Where do marks on KS3 assessments come from?

Thanks to Martyn Bajkowski, Head of History at Pleckgate School and member of Secondary Committee, for sharing work on assessment at Key Stage 3. Martyn shares how his department have read, thought and discussed their way to a manageable system that is focused on secure historical learning. Pupils find it engaging and it is providing the department with useful data to use to work on … Continue reading Where do marks on KS3 assessments come from?

Planning help from back issues of Teaching History

Thanks to Anne Hooper, member of HA Secondary Committee, for modelling how her department has trawled the back issues of Teaching History for curriculum planning support. The ‘vague recollection’ she talks abouts is not there in the minds of new members, but there are always people to ask. For example, a call out on Twitter for ‘anyone know a TH article that can help with…’ … Continue reading Planning help from back issues of Teaching History

Accessible Battlefields’ visits

At Secondary Committee this term we have allowed ourselves to enjoy the feeling in schools of life returning to pre-pandemic norms. We want to seize that and rekindle our love of all those things we lost when we had to ‘teach from the front behind the line’. This is the first of a series of occasional blogposts that will accompany our other efforts this year … Continue reading Accessible Battlefields’ visits

Curricular implementation at Key Stage 4: Anatomy of a GCSE History Unit.

Thanks to Hugh Richards, Head of History at Huntington School and course leader of the HA’s Subject Leader Development Programme, for this blogpost. In it Hugh walks us through the process of planning a GCSE History Unit. From that he draws out GCSE planning principles. This blogpost is useful for anyone also planning GCSE units and to discuss in departmental CPD. I have recently planned … Continue reading Curricular implementation at Key Stage 4: Anatomy of a GCSE History Unit.

A 13thC Jewish woman: Licoricia of Winchester

Thank you to William Carver of The Licoricia of Winchester Appeal (mail@licoricia.org) for this blogpost. The story of Licoricia of Winchester provides a window into the 13th century world and offers a story that can build coherent knowledge from the later to the earlier middle ages. Her story also illuminates the story of Jewish people in England in the period and is therefore an important … Continue reading A 13thC Jewish woman: Licoricia of Winchester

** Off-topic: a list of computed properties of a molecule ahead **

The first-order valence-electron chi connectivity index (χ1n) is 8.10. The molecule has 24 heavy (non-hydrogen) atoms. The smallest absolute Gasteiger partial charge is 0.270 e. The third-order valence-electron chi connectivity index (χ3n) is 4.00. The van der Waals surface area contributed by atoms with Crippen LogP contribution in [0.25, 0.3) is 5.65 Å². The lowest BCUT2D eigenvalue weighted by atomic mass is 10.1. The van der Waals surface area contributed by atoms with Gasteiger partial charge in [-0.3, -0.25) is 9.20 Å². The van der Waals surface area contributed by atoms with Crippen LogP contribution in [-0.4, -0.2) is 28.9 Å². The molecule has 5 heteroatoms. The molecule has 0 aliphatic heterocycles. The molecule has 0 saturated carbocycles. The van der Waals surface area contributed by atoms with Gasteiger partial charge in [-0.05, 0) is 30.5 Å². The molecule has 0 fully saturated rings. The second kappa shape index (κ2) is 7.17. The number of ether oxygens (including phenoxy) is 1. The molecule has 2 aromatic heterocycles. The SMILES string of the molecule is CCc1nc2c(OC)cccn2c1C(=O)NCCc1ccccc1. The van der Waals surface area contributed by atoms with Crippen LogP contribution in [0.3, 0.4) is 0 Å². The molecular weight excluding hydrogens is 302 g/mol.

Hello colleagues in training and recently qualified, this is for you and your mentors!

We are starting the new academic year with a blogpost for beginning teachers. The HA defines ‘beginning teachers’ as colleagues in their training year and up to four years post qualification. Welcome to the profession! Well done on qualifying! Every best wish as you start your first post or move to your second! Thank you to all of the mentors who are supporting beginning history … Continue reading Hello colleagues in training and recently qualified, this is for you and your mentors!

Some thoughts on responding to results: a guide for new (or nervous!) Subject Leaders of History

In this blogpost Hugh Richards shares his experience of results’ days. Hugh is Head of History at Huntington School in York and the leader of the team of SLs who work on the HA’s Subject Leader Development Programme. Firstly, I am no expert on data. I am an experienced head of department, but I am not claiming any particular authority, just sharing my approach in … Continue reading Some thoughts on responding to results: a guide for new (or nervous!) Subject Leaders of History

Smartphones and Mirrors: using presentisms constructively in the classroom.

Here, Jessie Phillips, History Teacher at Sawston Village College, takes her thinking about presentism in the history classroom further. She points out that this tendency to interpret the past through present values and concepts is used by historians as a conceptual scaffold. She challenges us to think about how presentism can help pupils make their own meanings out of history. She builds on David Armitage’s … Continue reading Smartphones and Mirrors: using presentisms constructively in the classroom.

In at the deep end? Swimming lessons for newly-appointed Subject Leaders

In this blog, Catherine Priggs and Hugh Richards offer some ideas for newly-appointed Subject Leaders of History, organised month by month for the first year. Inevitably this isn’t an exhaustive list, and whilst context will determine the timing of some of the points mentioned below, the aim of this blog is to help newly-appointed Subject Leaders to reflect on key moments. Cat and Hugh are … Continue reading In at the deep end? Swimming lessons for newly-appointed Subject Leaders

Saints and lice- unravelling the medieval past

Jessie Phillips, History Teacher at Sawston Village College, shares work that relates to cultural history/perspective but with a particular focus on the medieval. Her overarching ideas are based on Wineburg’s conception of finding the ‘familiar within the strange’ and the ‘strange within the familiar’ and using this approach she unravels the attitudes, ideas and values of people in the past. She also explores (very carefully) … Continue reading Saints and lice- unravelling the medieval past